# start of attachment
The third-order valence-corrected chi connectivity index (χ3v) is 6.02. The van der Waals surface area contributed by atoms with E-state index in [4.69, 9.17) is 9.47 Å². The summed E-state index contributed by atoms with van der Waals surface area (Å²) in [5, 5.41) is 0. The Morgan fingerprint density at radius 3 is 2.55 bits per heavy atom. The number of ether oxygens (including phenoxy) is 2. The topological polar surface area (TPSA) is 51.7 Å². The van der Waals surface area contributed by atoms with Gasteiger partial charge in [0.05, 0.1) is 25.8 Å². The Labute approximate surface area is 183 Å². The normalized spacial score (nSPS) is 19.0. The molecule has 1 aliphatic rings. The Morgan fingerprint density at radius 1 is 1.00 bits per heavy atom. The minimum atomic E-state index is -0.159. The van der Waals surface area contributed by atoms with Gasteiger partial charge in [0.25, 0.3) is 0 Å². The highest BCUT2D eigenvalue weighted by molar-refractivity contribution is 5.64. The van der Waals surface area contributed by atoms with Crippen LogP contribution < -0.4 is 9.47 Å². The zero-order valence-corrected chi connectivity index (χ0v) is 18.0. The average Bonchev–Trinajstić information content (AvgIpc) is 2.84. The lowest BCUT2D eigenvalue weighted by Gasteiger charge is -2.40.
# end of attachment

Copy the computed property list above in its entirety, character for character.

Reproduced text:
The third-order valence-corrected chi connectivity index (χ3v) is 6.02. The van der Waals surface area contributed by atoms with E-state index in [4.69, 9.17) is 9.47 Å². The summed E-state index contributed by atoms with van der Waals surface area (Å²) in [5, 5.41) is 0. The Morgan fingerprint density at radius 3 is 2.55 bits per heavy atom. The number of ether oxygens (including phenoxy) is 2. The topological polar surface area (TPSA) is 51.7 Å². The van der Waals surface area contributed by atoms with Gasteiger partial charge in [0.05, 0.1) is 25.8 Å². The Labute approximate surface area is 183 Å². The normalized spacial score (nSPS) is 19.0. The molecule has 1 aliphatic rings. The Morgan fingerprint density at radius 1 is 1.00 bits per heavy atom. The minimum atomic E-state index is -0.159. The van der Waals surface area contributed by atoms with Gasteiger partial charge in [0.25, 0.3) is 0 Å². The highest BCUT2D eigenvalue weighted by molar-refractivity contribution is 5.64. The van der Waals surface area contributed by atoms with Crippen LogP contribution < -0.4 is 9.47 Å². The zero-order valence-corrected chi connectivity index (χ0v) is 18.0. The average Bonchev–Trinajstić information content (AvgIpc) is 2.84. The lowest BCUT2D eigenvalue weighted by Gasteiger charge is -2.40.